Unicode Support for Mathematics Murray Sargent III Microsoft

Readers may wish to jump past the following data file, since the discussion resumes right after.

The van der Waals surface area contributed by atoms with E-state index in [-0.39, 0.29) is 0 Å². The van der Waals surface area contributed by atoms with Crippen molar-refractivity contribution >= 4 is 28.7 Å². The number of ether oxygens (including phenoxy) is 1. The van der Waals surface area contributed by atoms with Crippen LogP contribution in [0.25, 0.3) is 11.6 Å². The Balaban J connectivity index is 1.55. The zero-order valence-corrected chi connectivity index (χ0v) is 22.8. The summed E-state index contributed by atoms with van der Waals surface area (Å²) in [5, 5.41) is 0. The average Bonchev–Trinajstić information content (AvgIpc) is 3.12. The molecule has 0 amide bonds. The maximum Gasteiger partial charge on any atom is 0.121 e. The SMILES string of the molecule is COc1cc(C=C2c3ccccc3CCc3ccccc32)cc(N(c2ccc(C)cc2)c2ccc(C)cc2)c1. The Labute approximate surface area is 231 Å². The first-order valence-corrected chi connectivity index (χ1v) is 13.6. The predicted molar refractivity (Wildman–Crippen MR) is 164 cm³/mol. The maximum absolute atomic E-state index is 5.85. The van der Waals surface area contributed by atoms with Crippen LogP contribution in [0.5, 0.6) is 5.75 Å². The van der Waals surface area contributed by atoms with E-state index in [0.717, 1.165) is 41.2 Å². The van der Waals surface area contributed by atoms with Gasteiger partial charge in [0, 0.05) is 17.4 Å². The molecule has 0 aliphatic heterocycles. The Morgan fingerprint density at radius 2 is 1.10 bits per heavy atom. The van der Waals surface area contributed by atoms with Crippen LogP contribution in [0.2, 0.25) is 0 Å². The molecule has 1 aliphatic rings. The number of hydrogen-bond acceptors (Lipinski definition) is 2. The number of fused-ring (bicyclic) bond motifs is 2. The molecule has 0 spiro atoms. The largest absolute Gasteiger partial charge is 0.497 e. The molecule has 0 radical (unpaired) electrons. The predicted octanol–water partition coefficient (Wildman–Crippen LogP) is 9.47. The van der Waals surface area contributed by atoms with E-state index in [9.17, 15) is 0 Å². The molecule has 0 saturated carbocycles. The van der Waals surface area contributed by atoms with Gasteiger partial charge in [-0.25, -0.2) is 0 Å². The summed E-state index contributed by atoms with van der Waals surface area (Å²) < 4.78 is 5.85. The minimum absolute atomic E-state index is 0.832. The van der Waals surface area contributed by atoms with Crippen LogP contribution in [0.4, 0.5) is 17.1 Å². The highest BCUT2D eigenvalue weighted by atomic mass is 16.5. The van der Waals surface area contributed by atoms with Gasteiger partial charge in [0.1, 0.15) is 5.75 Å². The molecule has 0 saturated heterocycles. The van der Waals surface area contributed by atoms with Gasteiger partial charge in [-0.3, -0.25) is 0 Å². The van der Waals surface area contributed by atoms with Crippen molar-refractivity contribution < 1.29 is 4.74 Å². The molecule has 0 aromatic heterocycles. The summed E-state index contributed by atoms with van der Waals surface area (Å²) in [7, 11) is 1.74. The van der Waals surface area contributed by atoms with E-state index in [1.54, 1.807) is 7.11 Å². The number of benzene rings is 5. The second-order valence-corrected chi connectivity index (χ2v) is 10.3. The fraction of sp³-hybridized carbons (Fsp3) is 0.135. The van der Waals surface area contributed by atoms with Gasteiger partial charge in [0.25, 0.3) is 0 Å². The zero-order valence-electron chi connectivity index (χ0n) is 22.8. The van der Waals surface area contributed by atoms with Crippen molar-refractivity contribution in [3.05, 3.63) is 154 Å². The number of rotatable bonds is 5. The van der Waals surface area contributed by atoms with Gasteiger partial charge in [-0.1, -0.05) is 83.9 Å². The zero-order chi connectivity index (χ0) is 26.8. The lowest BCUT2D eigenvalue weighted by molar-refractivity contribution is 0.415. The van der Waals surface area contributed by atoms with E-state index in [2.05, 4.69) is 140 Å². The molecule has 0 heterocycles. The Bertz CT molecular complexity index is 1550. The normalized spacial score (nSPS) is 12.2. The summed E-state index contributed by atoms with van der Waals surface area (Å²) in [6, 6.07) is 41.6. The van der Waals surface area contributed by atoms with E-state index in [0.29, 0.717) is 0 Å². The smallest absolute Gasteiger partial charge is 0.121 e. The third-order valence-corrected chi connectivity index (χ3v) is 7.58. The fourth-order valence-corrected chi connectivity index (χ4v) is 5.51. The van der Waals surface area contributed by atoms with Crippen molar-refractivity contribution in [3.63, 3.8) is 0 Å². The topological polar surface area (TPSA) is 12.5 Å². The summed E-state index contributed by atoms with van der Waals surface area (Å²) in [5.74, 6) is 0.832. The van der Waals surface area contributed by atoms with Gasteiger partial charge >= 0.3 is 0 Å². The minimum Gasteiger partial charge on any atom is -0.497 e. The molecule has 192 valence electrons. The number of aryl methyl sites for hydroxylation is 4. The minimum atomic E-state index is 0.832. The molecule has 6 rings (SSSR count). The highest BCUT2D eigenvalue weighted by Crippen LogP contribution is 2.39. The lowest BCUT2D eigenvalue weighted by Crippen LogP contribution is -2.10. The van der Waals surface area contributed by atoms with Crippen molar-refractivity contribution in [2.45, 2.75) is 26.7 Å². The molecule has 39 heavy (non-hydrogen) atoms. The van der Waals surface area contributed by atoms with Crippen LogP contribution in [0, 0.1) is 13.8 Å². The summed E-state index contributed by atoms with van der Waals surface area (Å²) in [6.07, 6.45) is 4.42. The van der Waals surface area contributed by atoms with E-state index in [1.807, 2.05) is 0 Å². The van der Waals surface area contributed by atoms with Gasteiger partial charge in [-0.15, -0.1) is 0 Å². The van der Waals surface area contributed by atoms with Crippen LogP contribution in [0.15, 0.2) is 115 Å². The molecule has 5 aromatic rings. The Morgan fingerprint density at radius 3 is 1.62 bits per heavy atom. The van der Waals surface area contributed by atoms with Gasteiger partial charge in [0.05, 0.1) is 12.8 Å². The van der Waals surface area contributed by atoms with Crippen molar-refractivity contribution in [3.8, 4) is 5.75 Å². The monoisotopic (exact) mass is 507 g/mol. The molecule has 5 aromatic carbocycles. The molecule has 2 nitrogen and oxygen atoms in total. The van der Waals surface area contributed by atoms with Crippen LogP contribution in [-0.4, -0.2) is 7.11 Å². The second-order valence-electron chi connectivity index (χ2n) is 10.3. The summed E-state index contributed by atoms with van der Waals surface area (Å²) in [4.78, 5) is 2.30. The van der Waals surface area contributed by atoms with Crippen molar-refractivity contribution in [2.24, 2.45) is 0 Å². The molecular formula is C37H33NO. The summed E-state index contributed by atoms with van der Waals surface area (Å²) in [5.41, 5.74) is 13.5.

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Unicode Support for Mathematics Murray Sargent III Microsoft Slide 2 Overview Unicode math characters Semantics of math characters Unicode and markup Multiple ways of encoding math characters Not yet standardized math characters Inputting math symbols Slide 3 Unicode Math Characters 340 math chars exist in ASCII, U+2200 U+22FF, arrows, combining marks of Unicode 3.0 996 math alphanumeric characters are proposed to be added as requested by STIX project. Plane 1 951 new math symbols and operators are proposed for BMP One math variant code One new combining character (reverse solidus). Slide 4 Math Alphanumeric Characters Math needs various Latin and Greek alphabets like normal, bold, italic, script, Fraktur, and open-face May appear to be font variations, but have distinct semantics Without these distinctions, you get gibberish, violating Unicode rule: plain text must contain enough info to permit the text to be rendered legibly, and nothing more Plain-text searches should distinguish between alphabets, e.g., search for script H shouldnt match H, etc. Reduces markup verbosity Slide 5 Legibility Loss Legibility Loss Without math alphabets, the Hamiltonian formula H = d [E 2 + H 2 ] becomes an integral equation H = d [E 2 + H 2 ] Slide 6 Math Alphanumeric Chars (cont) Bolda-z, A-Z, 0-9, -, - Italica-z, A-Z, -, - Bold italica-z, A-Z, -, - Scripta-z, A-Z Bold scripta-z, A-Z Fraktura-z, A-Z Bold Fraktur a-z, A-Z Open-facea-z, A-Z, 0-9 Sans-serifa-z, A-Z, 0-9 Sans-serif bolda-z, A-Z, 0-9, -, - Sans-serif italica-z, A-Z Sans-serif bold italica-z, A-Z, -, - Monospacea-z, A-Z, 0-9 Slide 7 How Display Math Alphabets? u Can use Unicode surrogate pair mechanisms available on OS u Alternatively, bind to standard fonts and use corresponding BMP characters. u Second approach probably faster and to display Unicode one needs font binding in any event. u A single math font may look more consistent. Slide 8 Multiple Character Encodings u As with nonmath characters, math symbols can often be encoded in multiple ways, composed and decomposed u E.g., can be U+003D, U+0338 or U+2260 u Recommendation: use the fully composed symbol, e.g., U+2260 for u For alphabetic characters, use the fully decomposed sequence, e.g., use U+0061, U+0308 for , not U+00E4 u Some representations use markup for the alphabetic cases. This allows multicharacter combining marks. Slide 9 Compatibility Holes u Compatibility holes (reserved positions) exist in some Unicode sequences to avoid duplicate encodings (ugh!) u E.g., U+2071-U+2073 are holes for , which are U+00B9, U+00B2, and U+00B3, respectively u Math alphanumerics have holes corresponding to Letterlike symbols. u Recommendation: you can use the hole codes internally, but should import and export the standard codes. Slide 10 Math Glyph Variants u One approach to the math alphanumerics was to use a set of math glyph variant tags u Such a tag follows a base character imparting a math style u Approach was dropped since it seemed likely to be abused u One math variant tag does exist for purposes of offering a different line slant for some composite symbols. Slide 11 Nonstandard Characters u People will always invent new math characters that arent yet standardized. u Use private use area for these with a higher-level marking that these are for math. u This approach can lead to collisions in the math community (unless a standard is maintained) u Cut/copy in plain text can have collisions with other uses of the private use area Slide 12 Unicode and Markup Unicode was never intended to represent all aspects of text Language attribute: sort order, word breaks Rich (fancy) text formatting: built-up fractions Content tags: headings, abstract, author, figure Glyph variants: Poetica font: 58 ampersands; Mantinia font: novel ligatures (TT, TE, etc.) MathML adds XML tags for math constructs, but seems awfully wordy Slide 13 Unicode Plain Text Can do a lot with plain text, e.g., BiDi Grey zone: use of embedded codes Unicode ascribes semantics to characters, e.g., paragraph mark, right-to-left mark Lots of interesting punctuation characters in range U+2000 to U+204F Extensive character semantics/properties tables, including mathematical, numerical Slide 14 Unicode Character Semantics u Math characters have math property u Math characters are numeric, variable, or operator, but not a combination u Properties are useful in parsing math plain text u MathML doesnt use these properties: every quantity is explicitly tagged u Properties still can be useful for inputting text for MathML (noone wants to type all those tags!) u Sometimes default properties need to be overruled u Might be useful to have more math properties Slide 15 Plain Text Encoding T E X fraction numerator is what follows a { up to keyword \over Denominator is what follows the \over up to the matching } { } are not printed Simple rules give unambiguous plain text, but results dont look like math How to make a plain text that looks like math? Slide 16 Simple plain text encoding Simple operand is a span of non-operator characters E.g., simple numerator or denominator is terminated by any operator Operators include arithmetic operators, whitespace character, all U+22xx, an argument break operator (displayed as small raised dot), sub/superscript operators Fraction operator is given by the Unicode fraction slash operator U+2044 Slide 17 Fractions abc/d gives More complicated operands use parentheses ( ), brackets [ ], or { } Outermost parens arent displayed in built-up form E.g., plain text (a + c)/d displays as Easier to read than T E Xs, e.g., { a + c \over d } MathML: a + c d Neat feature: plain text usually looks like math Slide 18 Subscripts and Superscripts u Unicode has numeric subscripts and superscripts along with some operators (U+2070-U+208E). u Others need some kind of markup like u With special subscript and superscript operators (not yet in Unicode), these scripts can be encoded nestibly. u Use parentheses as for fractions to overrule built-in precedence order. Slide 19 Unicode T E X Example Slide 20 Symbol Entry GUI PCs can display a myriad glyphs, mathematics symbols, and international characters Hard to input special symbols. Menu methods are slow. Hot keys are great but hard to learn Reexamine and improve symbol-input and storage methods With left/right Ctrl/Alt keys, PC keyboard gives direct access to 600 symbols. Maximum possible = 2 100 = 10 30 Use on-screen, customizable, keyboards and symbol boxes Drag & drop any symbol into apps or onto keyboards Slide 21 Hex to Unicode Input Method u Type Unicode character hexadecimal code u Make corrections as need be u Type Alt+x to convert to character u Type Alt+x to convert back to hex (useful especially for missing glyph character) u Resolve ambiguities by selection u Input higher-plane chars using 5 or 6-digit code u New MS Office standard Slide 22 Built-Up Formula Heuristics Math characters identify themselves and neighbors as math E.g., fraction (U2044), ASCII operators, U2200 U22FF, and U20D0U20FF identify neighbors as mathematical Math characters include various English and Greek alphabets When heuristics fail, user can select math mode: WYSIWYG instead of visible math on/off codes Slide 23 Operator Precedence Everyone knows that multiply takes precedence over add, e.g., 3+53 = 18, not 24 C-language precedence is too intricate for most programmers to use extensively T E X doesnt use precedence; relies on { } to define operator scope In general, ( ) can be used to clarify or overrule precedence Precedence reduces clutter, so some precedence is desirable (else things look like LISP!) But keep it simple enough to remember easily Slide 24 Layout Operator Precedence Subscript, superscript Integral, sum Functions Times, divide/ * Other operatorsSpace "., = - + LF Tab Right brackets)]}| Left brackets([{ End of paragraphFF CR EOP Slide 25 Mathematics as a Programming Language u Fortran made great steps in getting computers to understand mathematics u Java accepts Unicode variable names u C++ has preprocessor and operator overloading, but needs extensions to be really powerful u Use Unicode characters including math alphanumerics u Use plain-text encoding of mathematical expressions u Cant use all mathematical expressions as code, but can go much further than current languages go u When to to multiply? In abstract, multiplication is infinitely fast and precise, but not on a computer Slide 26 void IHBMWM(void) { gammap = gamma*sqrt(1 + I2); upsilon = cmplx(gamma+gamma1, Delta); alphainc = alpha0*(1-(gamma*gamma*I2/gammap)/(gammap + upsilon)); if (!gamma1 && fabs(Delta*T1) < 0.01) alphacoh = -half*alpha0*I2*pow(gamma/gammap, 3); else { Gamma = 1/T1 + gamma1; I2sF = (I2/T1)/cmplx(Gamma, Delta); betap2 = upsilon*(upsilon + gamma*I2sF); beta = sqrt(betap2); alphacoh = 0.5*gamma*alpha0*(I2sF*(gamma + upsilon) /(gammap*gammap - betap2)) *((1+gamma/beta)*(beta - upsilon)/(beta + upsilon) - (1+gamma/gammap)*(gammap - upsilon)/ (gammap + upsilon)); } alpha1 = alphainc + alphacoh; } Slide 27 Slide 28 Slide 29 Conclusions Unicode provides great support for math in both marked up and plain text Unicode character properties facilitate plain-text encoding of mathematics but arent used in MathML Heuristics allow plain text to be built up Need two more Unicode assignments: subscript and superscript operators On-screen keyboards and symbol boxes aid formula entry Unicode math characters could be useful for programming languages